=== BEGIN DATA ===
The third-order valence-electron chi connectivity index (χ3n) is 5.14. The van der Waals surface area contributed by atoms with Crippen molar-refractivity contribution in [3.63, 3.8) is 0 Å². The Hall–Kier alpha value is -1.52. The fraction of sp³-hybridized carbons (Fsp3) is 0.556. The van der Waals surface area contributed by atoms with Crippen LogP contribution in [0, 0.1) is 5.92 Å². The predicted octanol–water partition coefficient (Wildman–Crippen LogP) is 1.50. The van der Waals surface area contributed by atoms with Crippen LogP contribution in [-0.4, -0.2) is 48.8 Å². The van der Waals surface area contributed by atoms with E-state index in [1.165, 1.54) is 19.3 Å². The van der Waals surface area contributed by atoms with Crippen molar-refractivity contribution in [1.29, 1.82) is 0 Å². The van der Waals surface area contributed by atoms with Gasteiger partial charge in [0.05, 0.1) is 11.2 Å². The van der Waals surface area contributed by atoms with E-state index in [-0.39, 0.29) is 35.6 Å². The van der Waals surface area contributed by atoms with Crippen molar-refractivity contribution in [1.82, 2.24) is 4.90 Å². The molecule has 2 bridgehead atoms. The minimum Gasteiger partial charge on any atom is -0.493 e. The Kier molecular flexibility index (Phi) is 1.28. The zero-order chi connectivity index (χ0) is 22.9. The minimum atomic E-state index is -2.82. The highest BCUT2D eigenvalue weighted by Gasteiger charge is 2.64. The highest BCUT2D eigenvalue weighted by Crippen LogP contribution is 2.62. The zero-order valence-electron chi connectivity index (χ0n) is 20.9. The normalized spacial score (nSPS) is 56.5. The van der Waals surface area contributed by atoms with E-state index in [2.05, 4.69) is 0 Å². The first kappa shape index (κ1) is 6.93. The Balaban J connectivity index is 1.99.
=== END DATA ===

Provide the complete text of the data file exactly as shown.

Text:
The third-order valence-electron chi connectivity index (χ3n) is 5.14. The van der Waals surface area contributed by atoms with Crippen molar-refractivity contribution in [3.63, 3.8) is 0 Å². The Hall–Kier alpha value is -1.52. The fraction of sp³-hybridized carbons (Fsp3) is 0.556. The van der Waals surface area contributed by atoms with Crippen LogP contribution in [0, 0.1) is 5.92 Å². The predicted octanol–water partition coefficient (Wildman–Crippen LogP) is 1.50. The van der Waals surface area contributed by atoms with Crippen LogP contribution in [-0.4, -0.2) is 48.8 Å². The van der Waals surface area contributed by atoms with E-state index in [1.165, 1.54) is 19.3 Å². The van der Waals surface area contributed by atoms with Crippen molar-refractivity contribution in [1.29, 1.82) is 0 Å². The van der Waals surface area contributed by atoms with Gasteiger partial charge in [0.05, 0.1) is 11.2 Å². The van der Waals surface area contributed by atoms with E-state index in [-0.39, 0.29) is 35.6 Å². The van der Waals surface area contributed by atoms with Crippen molar-refractivity contribution in [1.82, 2.24) is 4.90 Å². The molecule has 2 bridgehead atoms. The minimum Gasteiger partial charge on any atom is -0.493 e. The Kier molecular flexibility index (Phi) is 1.28. The zero-order chi connectivity index (χ0) is 22.9. The minimum atomic E-state index is -2.82. The highest BCUT2D eigenvalue weighted by Gasteiger charge is 2.64. The highest BCUT2D eigenvalue weighted by Crippen LogP contribution is 2.62. The zero-order valence-electron chi connectivity index (χ0n) is 20.9. The normalized spacial score (nSPS) is 56.5. The van der Waals surface area contributed by atoms with E-state index in [2.05, 4.69) is 0 Å². The first kappa shape index (κ1) is 6.93. The Balaban J connectivity index is 1.99.